Orbital Sciences Corp. , the Dulles, Va.-based satellite-and-rocket builder, has agreed to manage development of the K-1 reusable launcher if Rocketplane Kistler wins a critical NASA contract due to be awarded by mid-August.
Rocketplane Kistler is one of six finalists vying for all or part of the $500 million NASA intends to spend over the next five years on the Commercial Orbital Transportation Services (COTS) program. COTS is a flight-demonstration effort designed to foster the development of new services that could potentially take over some of the space shuttle’s space station duties by the time it retires in 2010. NASA is expected to announce Aug. 18 that two of the six teams have been selected to receive COTS awards.
Under an agreement announced July 24, Orbital Sciences would serve as prime contractor for the K-1 and invest around $10 million in the project if Rocketplane Kistler gets a COTS contract. Orbital spokesman Barry Beneski said the company submitted its own COTS proposal in March but was not one of the six finalists NASA selected in May. Beneski said Orbital would manage the K-1 subcontractor team and lead the engineering, manufacturing and test work that needs be done.
Randy Brinkley, president of Oklahoma City-based Rocketplane Kistler, said most of the K-1 design work would take place at Orbital facilities in Dulles, while test, integration and final assembly of the vehicle would be subcontracted out to‘ New Orleans-based Michoud Operations.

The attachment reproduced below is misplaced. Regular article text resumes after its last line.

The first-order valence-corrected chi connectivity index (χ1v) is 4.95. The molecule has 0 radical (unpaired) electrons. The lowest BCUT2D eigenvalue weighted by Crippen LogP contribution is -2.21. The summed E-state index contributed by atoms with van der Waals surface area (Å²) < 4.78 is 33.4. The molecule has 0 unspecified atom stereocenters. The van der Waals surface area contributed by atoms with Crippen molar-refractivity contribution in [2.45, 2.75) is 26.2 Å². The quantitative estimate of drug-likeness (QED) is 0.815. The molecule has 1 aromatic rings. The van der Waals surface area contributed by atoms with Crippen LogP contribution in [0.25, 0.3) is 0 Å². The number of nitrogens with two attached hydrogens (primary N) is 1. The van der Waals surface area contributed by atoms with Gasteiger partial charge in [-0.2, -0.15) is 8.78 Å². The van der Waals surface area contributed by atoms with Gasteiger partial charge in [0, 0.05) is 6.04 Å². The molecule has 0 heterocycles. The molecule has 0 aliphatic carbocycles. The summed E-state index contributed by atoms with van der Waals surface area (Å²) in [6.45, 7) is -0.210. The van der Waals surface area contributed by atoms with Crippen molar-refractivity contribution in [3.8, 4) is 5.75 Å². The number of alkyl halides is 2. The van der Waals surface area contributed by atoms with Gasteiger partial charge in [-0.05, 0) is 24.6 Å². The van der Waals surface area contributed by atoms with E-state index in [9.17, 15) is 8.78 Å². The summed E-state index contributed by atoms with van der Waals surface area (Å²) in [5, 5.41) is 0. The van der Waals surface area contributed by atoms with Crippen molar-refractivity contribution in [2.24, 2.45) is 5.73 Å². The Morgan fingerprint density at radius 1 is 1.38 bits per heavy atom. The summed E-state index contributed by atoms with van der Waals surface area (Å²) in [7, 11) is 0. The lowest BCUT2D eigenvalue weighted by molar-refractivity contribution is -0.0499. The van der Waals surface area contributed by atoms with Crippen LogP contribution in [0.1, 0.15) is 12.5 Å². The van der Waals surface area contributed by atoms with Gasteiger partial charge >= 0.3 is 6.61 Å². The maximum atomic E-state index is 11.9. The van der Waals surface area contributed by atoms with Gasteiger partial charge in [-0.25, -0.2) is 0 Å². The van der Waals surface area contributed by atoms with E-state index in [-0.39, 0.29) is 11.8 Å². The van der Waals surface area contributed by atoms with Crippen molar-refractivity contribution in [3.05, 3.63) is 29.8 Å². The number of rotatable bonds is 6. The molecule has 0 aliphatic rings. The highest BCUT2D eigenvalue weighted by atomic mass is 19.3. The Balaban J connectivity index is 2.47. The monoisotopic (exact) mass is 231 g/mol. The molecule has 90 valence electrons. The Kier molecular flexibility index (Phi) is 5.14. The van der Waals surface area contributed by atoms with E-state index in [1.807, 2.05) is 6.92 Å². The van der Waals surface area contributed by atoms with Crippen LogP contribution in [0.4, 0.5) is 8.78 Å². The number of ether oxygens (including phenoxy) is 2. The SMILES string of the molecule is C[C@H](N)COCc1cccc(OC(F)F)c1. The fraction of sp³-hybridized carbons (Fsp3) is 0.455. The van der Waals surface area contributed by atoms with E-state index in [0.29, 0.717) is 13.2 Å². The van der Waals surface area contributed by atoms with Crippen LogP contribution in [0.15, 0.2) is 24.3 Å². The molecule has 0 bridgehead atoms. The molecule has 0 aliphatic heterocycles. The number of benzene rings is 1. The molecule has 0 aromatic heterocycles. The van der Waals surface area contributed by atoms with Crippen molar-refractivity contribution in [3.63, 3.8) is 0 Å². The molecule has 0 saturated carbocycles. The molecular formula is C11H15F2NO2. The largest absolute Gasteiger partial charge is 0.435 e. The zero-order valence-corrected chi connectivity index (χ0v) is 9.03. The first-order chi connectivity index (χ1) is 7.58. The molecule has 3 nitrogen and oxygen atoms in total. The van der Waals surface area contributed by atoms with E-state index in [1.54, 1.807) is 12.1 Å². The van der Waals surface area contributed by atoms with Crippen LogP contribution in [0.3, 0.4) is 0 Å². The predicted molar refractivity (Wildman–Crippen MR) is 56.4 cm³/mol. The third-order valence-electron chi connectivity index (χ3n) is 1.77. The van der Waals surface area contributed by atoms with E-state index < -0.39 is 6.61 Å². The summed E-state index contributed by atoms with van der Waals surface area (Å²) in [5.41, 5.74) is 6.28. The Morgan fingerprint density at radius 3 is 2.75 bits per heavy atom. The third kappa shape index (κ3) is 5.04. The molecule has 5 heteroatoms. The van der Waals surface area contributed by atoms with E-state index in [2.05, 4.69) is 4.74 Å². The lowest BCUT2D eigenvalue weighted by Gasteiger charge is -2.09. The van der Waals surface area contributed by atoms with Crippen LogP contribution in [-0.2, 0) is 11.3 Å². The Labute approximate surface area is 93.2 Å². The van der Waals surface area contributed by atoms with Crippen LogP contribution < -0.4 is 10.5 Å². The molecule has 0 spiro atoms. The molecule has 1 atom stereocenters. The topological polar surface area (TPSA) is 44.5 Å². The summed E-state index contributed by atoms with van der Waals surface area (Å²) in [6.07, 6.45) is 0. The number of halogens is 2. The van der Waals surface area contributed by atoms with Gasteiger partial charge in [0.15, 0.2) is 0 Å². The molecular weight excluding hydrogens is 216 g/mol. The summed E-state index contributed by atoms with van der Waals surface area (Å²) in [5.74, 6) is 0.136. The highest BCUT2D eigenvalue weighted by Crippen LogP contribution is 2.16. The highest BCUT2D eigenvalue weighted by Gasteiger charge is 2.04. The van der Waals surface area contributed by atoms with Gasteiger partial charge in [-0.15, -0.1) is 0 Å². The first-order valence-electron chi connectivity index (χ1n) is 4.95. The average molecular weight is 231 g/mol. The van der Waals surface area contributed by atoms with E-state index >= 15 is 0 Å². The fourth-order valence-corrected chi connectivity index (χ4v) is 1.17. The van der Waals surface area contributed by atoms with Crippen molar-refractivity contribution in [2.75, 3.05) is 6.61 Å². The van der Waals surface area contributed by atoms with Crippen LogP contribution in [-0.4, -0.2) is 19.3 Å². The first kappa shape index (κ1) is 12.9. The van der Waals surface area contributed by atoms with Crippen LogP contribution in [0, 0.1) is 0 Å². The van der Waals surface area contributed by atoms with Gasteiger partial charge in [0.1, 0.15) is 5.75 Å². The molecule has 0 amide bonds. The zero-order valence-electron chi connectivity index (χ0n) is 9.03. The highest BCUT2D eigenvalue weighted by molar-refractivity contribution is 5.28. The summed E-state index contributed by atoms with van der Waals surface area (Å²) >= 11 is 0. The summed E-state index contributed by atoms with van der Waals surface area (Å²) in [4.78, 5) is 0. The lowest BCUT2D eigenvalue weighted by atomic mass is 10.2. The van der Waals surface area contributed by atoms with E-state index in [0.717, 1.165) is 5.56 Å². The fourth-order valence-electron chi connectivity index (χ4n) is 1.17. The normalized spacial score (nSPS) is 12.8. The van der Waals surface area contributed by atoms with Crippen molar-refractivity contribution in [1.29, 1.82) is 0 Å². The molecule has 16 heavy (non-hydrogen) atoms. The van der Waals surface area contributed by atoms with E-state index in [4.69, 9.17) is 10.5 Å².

The K-1 has been in development off and on since the early 1990s, but work on the rocket all but stopped after a NASA flight demonstration contract awarded in 2004 was rescinded following a successful protest by Kistler-rival Space Exploration Technologies, an El Segundo, Calif.-based rocket start-up considered a favorite to win one of the two COTS awards. The other four COTS finalists are Seattle-based Andrews Space; Poway, Calif.-based SpaceDev; Houston-based SpaceHab; and Reston, Va.-based Transformational Space Corp.
Brinkley said restarting the K-1 program would initially require a team of 30 people, about half of which would be Rocketplane Kistler employees, including some K-1 veterans who would be hired back in event of a COTS win. Orbital employees would make up the rest of the restart team, which Brinkley said would grow to about 80 people by January.
Brinkley said it is expected to cost “a little less than” $500 million to finish the K-1 and demonstrate its ability to serve as an international space station re supply vehicle. Rocketplane Kistler intends to take advantage of the space station’s robotic arm to grab the K-1’s cargo container and berth it to the U.S. side of the station for unloading.
While the rocket’s initial flights would take place out of Woomera, Australia, Brinkley said Rocketplane Kistler intends to establish a second launch and recovery site in the United States, most likely in Nevada, Florida or Virginia.